Decorating a gingerbread house at Christmas time has become a tradition in our home. Normally we buy a kit with the gingerbread shapes already baked and ready for assembly. This year, for the first time, we decided to make the entire gingerbread house from scratch! We were inspired by a book we came across in the library, A Year of Gingerbread Houses by Kristine Samuell.
It wasn't nearly as difficult as we thought it might be to do the entire thing ourselves. The three main difficulties in making a gingerbread house from scratch are: 1) Finding inspiration for the design of the house; 2) Being patient enough to wait for the house to finish baking; and 3) Using caution when assembling the house, by allowing adequate drying time for each phase of assembly.
As for the first challenge, our daughter Elizabeth provided the inspiration for the house. We decided to create the design on the computer, using Microsoft Word to insert shapes (squares and triangles) to create the front, sides and roof of the house. Without her math skills, our house would have had a roof that was too small (thanks to me!). I had suggested that the height of the roof would be the same as the height of the front, measuring from the middle of the front and going up. Of course, that was wrong. "That's not how the Pythagorean Theorem works, mom," Elizabeth pointed out. Then she demonstrated why my idea doesn't work. Grabbing control of the computer mouse, she dragged our roof rectangle over to the front of the house, then swiveled the shape on screen so that it tilted sideways. That's when I realized the roof piece would have come out more than an inch short if I'd designed it! She enlarged the roof shape, then dragged it to a blank part on the page. Before I knew it, she'd printed our design and we were ready to begin making the gingerbread!
Here's the PDF of our Gingerbread House Design, in case you'd like to make one, too!
For the gingerbread batter, we used one of the recipes in A Year of Gingerbread Houses, which is similar in nature to many other recipes you can find online. Just note that gingerbread for constructing a house is different from gingerbread that you would eat, as in order to use it for construction it needs to become very hard. This leads us to Challenge #2, baking gingerbread long enough to harden it without burning it. We found that we needed to bake it an extra half-hour, and to prevent burning we lowered the oven temperature to 200 degrees Fahrenheit. The lower temperature kept the gingerbread from burning. And, let me tell you, the house smelled absolutely divine during the baking time and for several hours afterward! We played Christmas music while enjoying the sweet, spicy aroma of gingerbread that is so reminiscent of the holidays. If you aren't making your gingerbread houses from scratch, you are missing out on one of the greatest joys of the experience.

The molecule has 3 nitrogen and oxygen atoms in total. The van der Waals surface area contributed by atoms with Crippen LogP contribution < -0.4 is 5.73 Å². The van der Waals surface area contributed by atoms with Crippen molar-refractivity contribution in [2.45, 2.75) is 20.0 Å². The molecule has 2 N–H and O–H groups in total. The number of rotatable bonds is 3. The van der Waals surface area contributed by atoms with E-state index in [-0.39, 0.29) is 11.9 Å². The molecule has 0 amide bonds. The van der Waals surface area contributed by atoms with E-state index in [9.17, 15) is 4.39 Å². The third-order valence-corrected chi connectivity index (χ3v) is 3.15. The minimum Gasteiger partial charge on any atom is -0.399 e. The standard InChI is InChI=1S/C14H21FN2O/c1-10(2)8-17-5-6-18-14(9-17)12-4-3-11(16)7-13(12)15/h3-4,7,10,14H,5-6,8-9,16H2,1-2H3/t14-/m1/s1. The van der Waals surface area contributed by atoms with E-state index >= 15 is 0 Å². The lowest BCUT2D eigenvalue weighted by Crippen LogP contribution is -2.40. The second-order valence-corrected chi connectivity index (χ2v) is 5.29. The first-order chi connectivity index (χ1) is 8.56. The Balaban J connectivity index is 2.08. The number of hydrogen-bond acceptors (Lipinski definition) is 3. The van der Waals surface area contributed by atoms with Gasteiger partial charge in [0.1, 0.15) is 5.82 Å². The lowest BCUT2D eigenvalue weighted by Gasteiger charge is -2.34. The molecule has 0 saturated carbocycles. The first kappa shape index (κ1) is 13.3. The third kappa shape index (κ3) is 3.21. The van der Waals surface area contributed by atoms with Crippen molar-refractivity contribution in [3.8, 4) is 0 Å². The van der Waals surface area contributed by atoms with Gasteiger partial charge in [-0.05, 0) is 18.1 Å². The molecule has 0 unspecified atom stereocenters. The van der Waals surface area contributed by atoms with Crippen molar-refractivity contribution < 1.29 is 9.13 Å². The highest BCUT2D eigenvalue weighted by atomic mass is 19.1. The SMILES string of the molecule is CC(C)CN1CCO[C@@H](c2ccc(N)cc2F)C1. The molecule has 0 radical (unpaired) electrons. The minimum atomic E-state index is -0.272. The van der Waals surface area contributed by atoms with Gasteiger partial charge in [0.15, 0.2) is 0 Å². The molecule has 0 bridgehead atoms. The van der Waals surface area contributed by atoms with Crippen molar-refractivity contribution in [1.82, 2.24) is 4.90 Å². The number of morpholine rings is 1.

The tradition of decorating the house came next. For this task, we needed to make Royal Icing, which I had never made from scratch before. We chose to make it using meringue powder, which was kind of difficult to find, but I finally came across it in the wedding baking aisle at Jo-Ann Fabrics. Royal Icing is another common recipe available all over the internet, but in our case, we used the recipe in A Year of Gingerbread Houses. The reason we used a recipe that contained meringue is because we wanted to taste the icing (yep, I never grew up...still love licking the batter off the spoon!). The alternative to meringue powder is to use egg whites, but eating raw egg isn't safe.
We separated the Royal Icing into three bowls so that we could use gel food coloring to make red icing and green icing. The last bowl remained white icing. Then we divided the pieces between the two of us and got to work. We actually decorated each of the pieces before we assembled the house. Doing it that way meant we could lay the pieces flat and decorate them, rather than trying to decorate a house that's already constructed. This made the process of decorating a lot easier.
Finally, once our decorated pieces had dried, the last step in making our house was to assemble it. Here's where a final challenge was encountered. Patience was once again required. We needed to wait for the Royal Icing "glue" to dry on the partly-assembled house. We assembled all of the wall pieces first, then once the icing holding those pieces had dried, as a final step we glued the roof on with the Royal Icing.
Once the house was fully constructed, we added a little more decoration, covering up joint seams on the roof with red Royal Icing.
From start to finish and with wait time included, it took us a couple days to make our gingerbread house. It was a longer commitment of time for a holiday project, but we thoroughly enjoyed the process and are pleased with the results.